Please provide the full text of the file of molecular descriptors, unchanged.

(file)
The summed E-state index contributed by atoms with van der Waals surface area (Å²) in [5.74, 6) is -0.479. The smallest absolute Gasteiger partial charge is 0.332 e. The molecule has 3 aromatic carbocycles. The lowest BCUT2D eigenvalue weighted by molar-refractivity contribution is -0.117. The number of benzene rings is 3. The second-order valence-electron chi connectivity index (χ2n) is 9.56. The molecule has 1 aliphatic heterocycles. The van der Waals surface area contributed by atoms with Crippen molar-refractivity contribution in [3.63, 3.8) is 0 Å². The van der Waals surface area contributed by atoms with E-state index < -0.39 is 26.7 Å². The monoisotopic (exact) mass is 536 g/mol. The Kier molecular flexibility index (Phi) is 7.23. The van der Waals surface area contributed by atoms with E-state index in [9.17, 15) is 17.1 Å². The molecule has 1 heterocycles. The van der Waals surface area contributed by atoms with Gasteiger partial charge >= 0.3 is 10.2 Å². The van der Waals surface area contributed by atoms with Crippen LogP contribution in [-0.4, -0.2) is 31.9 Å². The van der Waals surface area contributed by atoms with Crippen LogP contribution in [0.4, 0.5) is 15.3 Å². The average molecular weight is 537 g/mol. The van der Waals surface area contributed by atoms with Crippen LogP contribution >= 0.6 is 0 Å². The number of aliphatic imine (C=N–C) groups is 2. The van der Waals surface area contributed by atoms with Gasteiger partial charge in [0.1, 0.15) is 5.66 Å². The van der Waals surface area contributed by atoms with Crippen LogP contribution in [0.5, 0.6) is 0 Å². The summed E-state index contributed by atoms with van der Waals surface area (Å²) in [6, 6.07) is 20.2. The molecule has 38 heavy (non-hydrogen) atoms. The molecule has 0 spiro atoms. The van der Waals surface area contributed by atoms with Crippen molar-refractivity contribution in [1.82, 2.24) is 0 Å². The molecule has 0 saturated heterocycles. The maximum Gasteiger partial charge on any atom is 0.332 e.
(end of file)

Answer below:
The summed E-state index contributed by atoms with van der Waals surface area (Å²) in [5.74, 6) is -0.479. The smallest absolute Gasteiger partial charge is 0.332 e. The molecule has 3 aromatic carbocycles. The lowest BCUT2D eigenvalue weighted by molar-refractivity contribution is -0.117. The number of benzene rings is 3. The second-order valence-electron chi connectivity index (χ2n) is 9.56. The molecule has 1 aliphatic heterocycles. The van der Waals surface area contributed by atoms with Crippen molar-refractivity contribution in [3.63, 3.8) is 0 Å². The van der Waals surface area contributed by atoms with E-state index < -0.39 is 26.7 Å². The monoisotopic (exact) mass is 536 g/mol. The Kier molecular flexibility index (Phi) is 7.23. The van der Waals surface area contributed by atoms with E-state index in [9.17, 15) is 17.1 Å². The molecule has 1 heterocycles. The van der Waals surface area contributed by atoms with Gasteiger partial charge >= 0.3 is 10.2 Å². The van der Waals surface area contributed by atoms with Crippen LogP contribution in [-0.4, -0.2) is 31.9 Å². The van der Waals surface area contributed by atoms with Crippen LogP contribution in [0.4, 0.5) is 15.3 Å². The average molecular weight is 537 g/mol. The van der Waals surface area contributed by atoms with Crippen LogP contribution >= 0.6 is 0 Å². The number of aliphatic imine (C=N–C) groups is 2. The van der Waals surface area contributed by atoms with Gasteiger partial charge in [0.1, 0.15) is 5.66 Å². The van der Waals surface area contributed by atoms with Crippen LogP contribution in [0.5, 0.6) is 0 Å². The summed E-state index contributed by atoms with van der Waals surface area (Å²) in [6, 6.07) is 20.2. The molecule has 38 heavy (non-hydrogen) atoms. The molecule has 0 spiro atoms. The van der Waals surface area contributed by atoms with Crippen molar-refractivity contribution in [1.82, 2.24) is 0 Å². The molecule has 0 saturated heterocycles. The maximum Gasteiger partial charge on any atom is 0.332 e.